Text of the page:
Banks and Mobile Banking: Fish or Cut Bait!

As we say in the south, either fish or cut bait.

When it comes to mobile banking, banks had better get on board or start looking for a closed sign. In the last couple of months, I spoke at the Nebraska Bankers Association Marketing Conference and at the Wolters Kluwer Financial Services Users Summit.

I was shocked at the number of banks that said, “We’ll never offer mobile banking. It’s not secure and my customers don’t want it.”

Maybe that explains why research from Javelin Strategy & Research says that credit unions are outperforming community banks, with nine out of 10 credit unions offering web-based mobile banking!

They also found that three out of 10 community banks do not offer a single form of mobile banking.

This consumer growth follows smartphone adoption, which is now at 52% and growing. Javelin research reported that mobile banking added 10 million more U.S. adults in the past year as smartphone usage surpassed feature phones and tablet adoption surged to 21%.

My generation didn’t grow up with computers, smartphones or texting, but I personally love “text” banking. I own multiple rental properties in a couple of states and have my tenants deposit their rent directly into my bank. I get text messages instantly showing when their deposits are made and the amount.

I can type in “BAL” to see my balances instantly and “LAST” to see all of my recent history including payments that I’ve made.

A recent PEW Research study found that text messages have doubled from 60 to 100 per day in the 14-17 year-old age group. I know most banks aren’t interested in this age group, but they need to be interested in what’s going on with this younger generation. This is the future and the sooner banks embrace it, the better.

The Intuit Financial Services Financial Management Survey reveals how Generation Y banking customers (those born after 1980) differ in their banking habits from the rest of us. Half of 18-32 year-olds use their smartphones to check balances or make payments. That’s compared to 20% among the public at large.

Every company in America would love for Consumer Reports to endorse their products and services. So bankers, here’s what Consumer Reports says about yours:

“Mobile banking is convenient. Anytime-anywhere account access makes seat-of-the-pants money management possible. For example, you can review your account balances while waiting in a checkout line to see if you should use your credit or debt card for the purchase.

You can also transfer money between accounts, monitor availability of deposited funds, and pay bills. Your bank can send text alerts when your checking balance is low or when withdrawals and deposits are posted to your account. You can get alerts for debit and credit card purchases that exceed a set amount, which might indicate fraud.

The latest innovation, called “remote deposit capture,” in mobile-banking parlance, lets you snap a photo of a check with your cell-phone camera and “deposit” it into your account. You can’t get cash out of your cell phone yet, but you can use it to find the nearest ATM.”

Research from multiple companies shows that mobile phone usage is exploding. Half of our younger generation is using mobile banking and we have Consumer Reports telling everyone why they should be using it.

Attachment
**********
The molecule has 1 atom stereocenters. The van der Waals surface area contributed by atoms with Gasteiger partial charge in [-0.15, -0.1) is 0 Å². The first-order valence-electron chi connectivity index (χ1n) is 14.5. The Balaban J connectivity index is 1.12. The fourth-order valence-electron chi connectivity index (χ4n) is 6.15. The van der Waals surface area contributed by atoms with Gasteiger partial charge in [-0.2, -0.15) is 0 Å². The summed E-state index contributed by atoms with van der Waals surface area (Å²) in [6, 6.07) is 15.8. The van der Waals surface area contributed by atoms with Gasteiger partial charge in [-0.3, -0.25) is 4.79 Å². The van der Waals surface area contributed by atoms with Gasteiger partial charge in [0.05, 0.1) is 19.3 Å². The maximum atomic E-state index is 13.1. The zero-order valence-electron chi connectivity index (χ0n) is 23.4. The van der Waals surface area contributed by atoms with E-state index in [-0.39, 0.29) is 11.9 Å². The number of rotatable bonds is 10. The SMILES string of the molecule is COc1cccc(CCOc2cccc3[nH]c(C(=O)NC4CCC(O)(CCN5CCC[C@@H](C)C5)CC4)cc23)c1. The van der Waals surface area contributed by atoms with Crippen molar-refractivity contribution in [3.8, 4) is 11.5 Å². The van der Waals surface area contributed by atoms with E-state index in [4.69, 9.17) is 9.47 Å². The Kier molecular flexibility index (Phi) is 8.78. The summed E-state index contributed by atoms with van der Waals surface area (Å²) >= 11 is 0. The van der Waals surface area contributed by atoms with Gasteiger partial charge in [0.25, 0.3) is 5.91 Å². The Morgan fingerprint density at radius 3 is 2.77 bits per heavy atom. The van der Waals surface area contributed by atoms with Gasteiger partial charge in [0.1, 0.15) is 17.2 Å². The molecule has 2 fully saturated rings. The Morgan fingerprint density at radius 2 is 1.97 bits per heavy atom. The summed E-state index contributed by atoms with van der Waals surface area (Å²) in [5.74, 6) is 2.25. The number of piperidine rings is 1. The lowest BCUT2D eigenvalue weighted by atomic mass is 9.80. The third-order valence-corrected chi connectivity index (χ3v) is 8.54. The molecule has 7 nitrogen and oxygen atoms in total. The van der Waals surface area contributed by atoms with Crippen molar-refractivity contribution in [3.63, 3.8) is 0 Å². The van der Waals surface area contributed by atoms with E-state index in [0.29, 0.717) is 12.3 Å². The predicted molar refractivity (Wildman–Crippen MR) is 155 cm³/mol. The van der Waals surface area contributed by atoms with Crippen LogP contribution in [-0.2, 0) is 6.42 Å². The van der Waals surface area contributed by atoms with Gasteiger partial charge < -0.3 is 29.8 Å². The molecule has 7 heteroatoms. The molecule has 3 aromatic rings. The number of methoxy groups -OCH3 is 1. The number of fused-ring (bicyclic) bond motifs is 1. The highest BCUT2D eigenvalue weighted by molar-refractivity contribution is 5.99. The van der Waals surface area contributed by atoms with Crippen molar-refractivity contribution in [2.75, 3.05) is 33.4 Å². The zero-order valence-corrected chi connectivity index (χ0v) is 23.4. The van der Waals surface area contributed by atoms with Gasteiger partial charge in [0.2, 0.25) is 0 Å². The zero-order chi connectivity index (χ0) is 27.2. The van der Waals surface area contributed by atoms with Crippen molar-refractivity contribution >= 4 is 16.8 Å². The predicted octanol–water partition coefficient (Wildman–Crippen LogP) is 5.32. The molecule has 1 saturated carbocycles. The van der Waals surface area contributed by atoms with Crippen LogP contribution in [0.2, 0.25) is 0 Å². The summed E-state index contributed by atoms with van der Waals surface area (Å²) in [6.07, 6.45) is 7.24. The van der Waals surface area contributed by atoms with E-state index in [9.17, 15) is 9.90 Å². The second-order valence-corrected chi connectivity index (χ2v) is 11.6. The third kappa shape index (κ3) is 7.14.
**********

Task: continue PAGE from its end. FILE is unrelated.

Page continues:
We have many very good companies in the banking industry that offer secure mobile banking applications to financial institutions. The only reason I can see why banks don’t embrace mobile banking is either that they are scared or they had rather cut bait!

Willis Newton’s First Bank Hold-Up – 1916

In 1916, vast portions of rural Texas and Oklahoma were still very similar to wild days of the Old West. Sam Bass had been shot up and killed in a bank robbery in Round Rock, Texas, 38 years earlier. Jesse James had only been buried for 34 years. Thomas E. Ketchum (Black Jack Ketchum) had been hanged in 1901 for attempted train robbery. Robert LeRoy Parker (Butch Cassidy) and Harry Longabaugh (Sundance Kid) were reported to have been killed by the Bolivian police in 1908. Frank James had died the year before (1915), spending his last days giving 25-cent tours of the James’ farm in Missouri. The Dalton brothers were all gone except Emmett Dalton, who had survived 23 gunshot wounds in the ill-fated double bank robbery in Coffeyville, Kansas, in 1892. He served 14 years in a Kansas prison and then moved to California where he became a real estate agent, raconteur, author, and Western actor. He died in 1937 at age 66.

At the time of the bank robbery, Willis did not know that over the course of his life he would rob more banks and trains than all of his predecessors combined. He and his brothers still hold the record for the most money stolen in train robberies in U.S. history. According to Willis he was “just trying to learn the ropes” in the Boswell holdup.

It was in Durant, Oklahoma that Willis met up with a loose-knit band of bank robbers. One of them asked him if he wanted in on a daylight bank job. “Hell yeah,” Willis told them and he was introduced to two men he would work with in the Boswell robbery.

In his last interview in 1979, he described his first bank holdup.

“One was a tall, slim boy named Charlie Rankins and the other guy-I don’t recall his name but he had a face full of scars, probably smallpox or something. They had horses and we planned up the Boswell bank job; it was about 15 or 20 miles this side of Hugo.

“The bank was the last building in town as you were leaving, Nothing but brush after that. They had some trees there that you could tie up horses. Well, that’s what we done; one day we went over to Boswell and tied up the horses at the bank. Nobody knowed me there so I went on in and acted like I was getting change. Charlie and the other feller come on in as I was talking to the cashier. I threw down on him and hollered for everybody to ‘stand pat because we was robbing the bank.’